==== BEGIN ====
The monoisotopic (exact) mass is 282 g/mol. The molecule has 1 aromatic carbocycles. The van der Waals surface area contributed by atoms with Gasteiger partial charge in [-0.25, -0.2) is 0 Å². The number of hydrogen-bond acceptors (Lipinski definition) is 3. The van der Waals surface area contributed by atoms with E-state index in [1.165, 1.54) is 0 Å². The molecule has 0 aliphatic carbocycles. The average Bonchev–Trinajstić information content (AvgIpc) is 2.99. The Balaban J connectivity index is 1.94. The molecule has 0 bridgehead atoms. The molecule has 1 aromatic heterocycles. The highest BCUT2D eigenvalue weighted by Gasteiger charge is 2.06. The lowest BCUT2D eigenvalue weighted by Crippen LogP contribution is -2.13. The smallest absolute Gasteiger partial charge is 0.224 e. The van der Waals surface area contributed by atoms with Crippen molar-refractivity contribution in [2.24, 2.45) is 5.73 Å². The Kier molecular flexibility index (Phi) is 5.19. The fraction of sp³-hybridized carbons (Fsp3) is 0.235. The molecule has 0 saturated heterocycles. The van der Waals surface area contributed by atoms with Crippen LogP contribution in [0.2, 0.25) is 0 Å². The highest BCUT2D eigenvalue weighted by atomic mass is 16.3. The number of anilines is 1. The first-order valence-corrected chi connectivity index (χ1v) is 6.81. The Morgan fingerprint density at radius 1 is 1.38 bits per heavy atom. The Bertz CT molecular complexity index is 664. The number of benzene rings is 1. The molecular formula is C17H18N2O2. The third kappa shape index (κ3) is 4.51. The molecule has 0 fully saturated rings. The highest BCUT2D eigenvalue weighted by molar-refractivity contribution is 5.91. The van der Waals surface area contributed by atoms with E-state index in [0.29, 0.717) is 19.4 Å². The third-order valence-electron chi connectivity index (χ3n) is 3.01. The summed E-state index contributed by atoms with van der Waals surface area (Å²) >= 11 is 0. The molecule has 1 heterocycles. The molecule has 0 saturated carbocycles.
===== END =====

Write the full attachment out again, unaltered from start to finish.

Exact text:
The monoisotopic (exact) mass is 282 g/mol. The molecule has 1 aromatic carbocycles. The van der Waals surface area contributed by atoms with Gasteiger partial charge in [-0.25, -0.2) is 0 Å². The number of hydrogen-bond acceptors (Lipinski definition) is 3. The van der Waals surface area contributed by atoms with E-state index in [1.165, 1.54) is 0 Å². The molecule has 0 aliphatic carbocycles. The average Bonchev–Trinajstić information content (AvgIpc) is 2.99. The Balaban J connectivity index is 1.94. The molecule has 0 bridgehead atoms. The molecule has 1 aromatic heterocycles. The highest BCUT2D eigenvalue weighted by Gasteiger charge is 2.06. The lowest BCUT2D eigenvalue weighted by Crippen LogP contribution is -2.13. The smallest absolute Gasteiger partial charge is 0.224 e. The van der Waals surface area contributed by atoms with Crippen molar-refractivity contribution in [2.24, 2.45) is 5.73 Å². The Kier molecular flexibility index (Phi) is 5.19. The fraction of sp³-hybridized carbons (Fsp3) is 0.235. The molecule has 0 saturated heterocycles. The van der Waals surface area contributed by atoms with Crippen LogP contribution in [0.2, 0.25) is 0 Å². The highest BCUT2D eigenvalue weighted by atomic mass is 16.3. The number of anilines is 1. The first-order valence-corrected chi connectivity index (χ1v) is 6.81. The Morgan fingerprint density at radius 1 is 1.38 bits per heavy atom. The Bertz CT molecular complexity index is 664. The number of benzene rings is 1. The molecular formula is C17H18N2O2. The third kappa shape index (κ3) is 4.51. The molecule has 0 fully saturated rings. The highest BCUT2D eigenvalue weighted by molar-refractivity contribution is 5.91. The van der Waals surface area contributed by atoms with E-state index in [0.29, 0.717) is 19.4 Å². The third-order valence-electron chi connectivity index (χ3n) is 3.01. The summed E-state index contributed by atoms with van der Waals surface area (Å²) >= 11 is 0. The molecule has 1 heterocycles. The molecule has 0 saturated carbocycles.